Abstract Syntax Tree for your own applications

04 Oct

This article shows how you can use the Abstract Syntax Tree for your own applications using ECLIPSE. This article is written by

By Thomas Kuhn, Eye Media GmbH
Olivier Thomann, IBM Ottawa Lab
Copyright ©2006 Thomas Kuhn, Olivier Thomann. Made available under the EPL v1.0
November 20, 2006


The Abstract Syntax Tree is the base framework for many powerful tools of the Eclipse IDE, including refactoring, Quick Fix and Quick Assist. The Abstract Syntax Tree maps plain Java source code in a tree form. This tree is more convenient and reliable to analyse and modify programmatically than text-based source.


Are you wondering how Eclipse is doing all the magic like jumping conveniently to a declaration, when you press “F3” on a reference to a field or method? Or how “Replace in file” solidly detects the declaration and all the references to the local variable and modifies them synchronously?

Well, these—and a big portion of the other source code modification and generation tools—are based upon the Abstract Syntax Tree (AST). The AST is comparable to the DOM tree model of an XML file. Just like with DOM, the AST allows you to modify the tree model and reflects these modifications in the Java source code.

This article refers to an example application which covers most of the interesting AST-related topics. Let us have a look at the application that was built to
illustrate this article:

Example Application

According to Java Practices [4], you should not declare local variables before using them. The goal of our application will be to detect contradicting variable declarations and to move them to their correct place. There are three cases our application has to deal with:

  1. Removal of unnecessary declaration. If a variable is declared and initialized, only to be overridden by another assignment later on, the first declaration of the variable is an unnecessary declaration.
  2. Move of declaration. If a variable is declared, and not immediately referenced within the following statement, this variable declaration has to be moved. The correct place for the declaration is the line before it is first referenced.
  3. Move of declaration of a variable that is referred to from within different blocks. This is a subcase of case 2. Imagine that a variable is used in both a try- and a catch clause. Here the declaration cannot be moved right before the first reference in the try-clause, since then it would not be declared in the catch-clause. Our application has to deal with that and has to move the declaration to the best possible place, which would be here one line above the try-clause.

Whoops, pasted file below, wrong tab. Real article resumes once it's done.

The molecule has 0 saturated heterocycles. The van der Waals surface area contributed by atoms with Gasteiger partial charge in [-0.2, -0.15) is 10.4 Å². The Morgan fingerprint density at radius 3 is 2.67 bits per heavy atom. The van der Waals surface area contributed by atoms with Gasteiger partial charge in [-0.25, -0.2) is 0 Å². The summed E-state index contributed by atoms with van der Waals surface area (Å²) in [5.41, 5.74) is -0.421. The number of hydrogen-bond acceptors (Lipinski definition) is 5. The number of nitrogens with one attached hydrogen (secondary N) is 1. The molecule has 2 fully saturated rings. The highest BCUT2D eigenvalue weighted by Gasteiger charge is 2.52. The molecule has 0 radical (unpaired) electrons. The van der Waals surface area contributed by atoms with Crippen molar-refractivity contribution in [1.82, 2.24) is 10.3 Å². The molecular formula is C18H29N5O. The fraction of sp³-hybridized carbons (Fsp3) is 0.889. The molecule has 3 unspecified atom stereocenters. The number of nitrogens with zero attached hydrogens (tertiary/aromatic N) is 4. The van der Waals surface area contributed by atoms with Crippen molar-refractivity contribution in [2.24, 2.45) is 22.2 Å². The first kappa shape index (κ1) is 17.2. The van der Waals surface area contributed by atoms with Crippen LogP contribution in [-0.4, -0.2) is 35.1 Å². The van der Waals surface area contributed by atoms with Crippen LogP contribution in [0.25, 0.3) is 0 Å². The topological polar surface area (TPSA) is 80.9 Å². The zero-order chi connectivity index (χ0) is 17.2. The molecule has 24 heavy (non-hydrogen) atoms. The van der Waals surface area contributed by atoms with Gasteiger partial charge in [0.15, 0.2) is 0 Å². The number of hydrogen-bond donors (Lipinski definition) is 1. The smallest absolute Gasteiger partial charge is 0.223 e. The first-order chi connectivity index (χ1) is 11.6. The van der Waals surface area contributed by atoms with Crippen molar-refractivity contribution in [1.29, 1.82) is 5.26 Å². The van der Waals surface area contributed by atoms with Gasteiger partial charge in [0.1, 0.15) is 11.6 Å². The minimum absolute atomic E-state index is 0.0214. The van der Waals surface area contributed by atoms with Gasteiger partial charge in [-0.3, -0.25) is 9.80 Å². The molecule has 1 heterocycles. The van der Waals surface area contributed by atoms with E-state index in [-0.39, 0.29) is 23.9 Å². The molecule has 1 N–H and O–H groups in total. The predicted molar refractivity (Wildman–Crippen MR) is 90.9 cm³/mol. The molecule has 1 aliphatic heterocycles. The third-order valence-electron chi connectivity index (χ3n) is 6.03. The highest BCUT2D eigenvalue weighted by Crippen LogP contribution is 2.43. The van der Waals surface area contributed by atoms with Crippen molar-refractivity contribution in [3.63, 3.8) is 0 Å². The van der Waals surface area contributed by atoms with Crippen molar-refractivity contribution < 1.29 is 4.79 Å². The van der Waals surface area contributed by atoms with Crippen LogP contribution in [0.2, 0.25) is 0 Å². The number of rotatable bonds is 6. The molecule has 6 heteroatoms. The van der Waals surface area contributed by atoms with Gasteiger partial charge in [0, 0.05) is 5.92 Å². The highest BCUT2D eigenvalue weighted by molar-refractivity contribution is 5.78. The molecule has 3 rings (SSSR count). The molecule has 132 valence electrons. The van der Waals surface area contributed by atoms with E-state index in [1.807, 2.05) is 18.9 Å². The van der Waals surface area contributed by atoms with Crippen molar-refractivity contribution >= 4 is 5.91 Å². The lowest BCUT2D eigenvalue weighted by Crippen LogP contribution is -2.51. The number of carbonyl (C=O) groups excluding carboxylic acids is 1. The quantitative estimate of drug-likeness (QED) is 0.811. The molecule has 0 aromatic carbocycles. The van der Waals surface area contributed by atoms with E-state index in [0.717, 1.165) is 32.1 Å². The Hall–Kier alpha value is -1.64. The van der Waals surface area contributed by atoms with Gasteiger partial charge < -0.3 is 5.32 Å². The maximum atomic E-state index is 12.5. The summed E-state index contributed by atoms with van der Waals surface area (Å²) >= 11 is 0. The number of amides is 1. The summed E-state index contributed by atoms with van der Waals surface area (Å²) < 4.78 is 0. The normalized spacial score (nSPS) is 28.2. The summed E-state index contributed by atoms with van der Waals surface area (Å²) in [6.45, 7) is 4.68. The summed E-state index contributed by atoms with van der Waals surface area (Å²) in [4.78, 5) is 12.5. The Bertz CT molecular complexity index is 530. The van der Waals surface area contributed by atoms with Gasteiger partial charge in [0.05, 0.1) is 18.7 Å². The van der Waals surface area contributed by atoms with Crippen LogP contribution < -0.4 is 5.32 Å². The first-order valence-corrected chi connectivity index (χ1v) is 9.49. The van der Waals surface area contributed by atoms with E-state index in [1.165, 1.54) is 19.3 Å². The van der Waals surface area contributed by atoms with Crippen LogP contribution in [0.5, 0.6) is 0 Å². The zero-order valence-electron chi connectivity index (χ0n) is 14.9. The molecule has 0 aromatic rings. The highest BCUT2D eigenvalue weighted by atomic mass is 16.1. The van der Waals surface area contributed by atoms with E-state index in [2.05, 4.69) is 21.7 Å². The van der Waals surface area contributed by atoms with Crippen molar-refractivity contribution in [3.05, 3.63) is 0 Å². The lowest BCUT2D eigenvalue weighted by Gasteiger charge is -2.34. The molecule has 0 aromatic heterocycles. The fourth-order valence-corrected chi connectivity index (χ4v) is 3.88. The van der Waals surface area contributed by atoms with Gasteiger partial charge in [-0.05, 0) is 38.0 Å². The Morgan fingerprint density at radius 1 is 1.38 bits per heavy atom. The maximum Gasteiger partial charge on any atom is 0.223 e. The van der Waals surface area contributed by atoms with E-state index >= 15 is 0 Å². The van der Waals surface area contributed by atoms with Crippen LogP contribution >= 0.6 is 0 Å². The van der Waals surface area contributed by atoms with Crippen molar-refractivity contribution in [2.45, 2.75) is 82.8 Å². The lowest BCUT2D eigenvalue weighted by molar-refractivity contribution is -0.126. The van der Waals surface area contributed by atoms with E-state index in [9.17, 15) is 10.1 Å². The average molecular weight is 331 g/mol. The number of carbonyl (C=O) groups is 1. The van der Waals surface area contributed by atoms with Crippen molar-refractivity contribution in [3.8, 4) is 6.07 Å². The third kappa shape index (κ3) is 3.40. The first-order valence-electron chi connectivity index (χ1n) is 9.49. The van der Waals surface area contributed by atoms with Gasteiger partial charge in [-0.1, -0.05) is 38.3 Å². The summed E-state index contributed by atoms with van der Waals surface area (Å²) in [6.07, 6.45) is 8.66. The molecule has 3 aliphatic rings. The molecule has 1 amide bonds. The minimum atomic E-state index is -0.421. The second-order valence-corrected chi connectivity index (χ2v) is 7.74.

In Appendix A, Code Fragments for Example Application Cases code snippets to each of these cases are provided.

You can import the example application into your workspace [1] or install the plug-in using the Eclipse Update Manager [2].


A typical workflow of an application using AST looks like this:

Figure 1. AST Workflow

  1. Java source: To start off, you provide some source code to parse. This source code can be supplied as a Java file in your project or directly as a char[] that contains Java source
  2. Parse: The source code described at 1 is parsed. All you need for this step is provided by the class org.eclipse.jdt.core.dom.ASTParser. See the section called “Parsing source code”.
  3. The Abstract Syntax Tree is the result of step 2. It is a tree model that entirely represents the source you provided in step 1. If requested, the parser also computes and includes additional symbol resolved information called “bindings“.
  4. Manipulating the AST: If the AST of point 3 needs to be changed, this can be done in two ways:
    1. By directly modifying the AST.
    2. By noting the modifications in a separate protocol. This protocol is handled by an instance of ASTRewrite.

    See more in the section called “How to Apply Changes”.

  5. Writing changes back: If changes have been made, they need to be applied to the source code that was provided by 1.This is described in detail in the section called “Write it down”.
  6. IDocument: Is a wrapper for the source code of step 1 and is needed at point 5

The Abstract Syntax Tree (AST)

As mentioned, the Abstract Syntax Tree is the way that Eclipse looks at your source code: every Java source file is entirely represented as tree of AST nodes. These nodes are all subclasses of ASTNode. Every subclass is specialized for an element of the Java Programming Language. E.g. there are nodes for method declarations ( MethodDeclaration), variable declaration ( VariableDeclarationFragment), assignments and so on. One very frequently used node is SimpleName. A SimpleName is any string of Java source that is not a keyword, a Boolean literal ( true or false) or the null literal.

For example, in i = 6 + j;, i and j are represented by SimpleNames. In import net.sourceforge.earticleast, net sourceforge and
earticleast are mapped to SimpleNames.

All AST-relevant classes are located in the package org.eclipse.jdt.core.dom of the org.eclipse.jdt.core plug-in.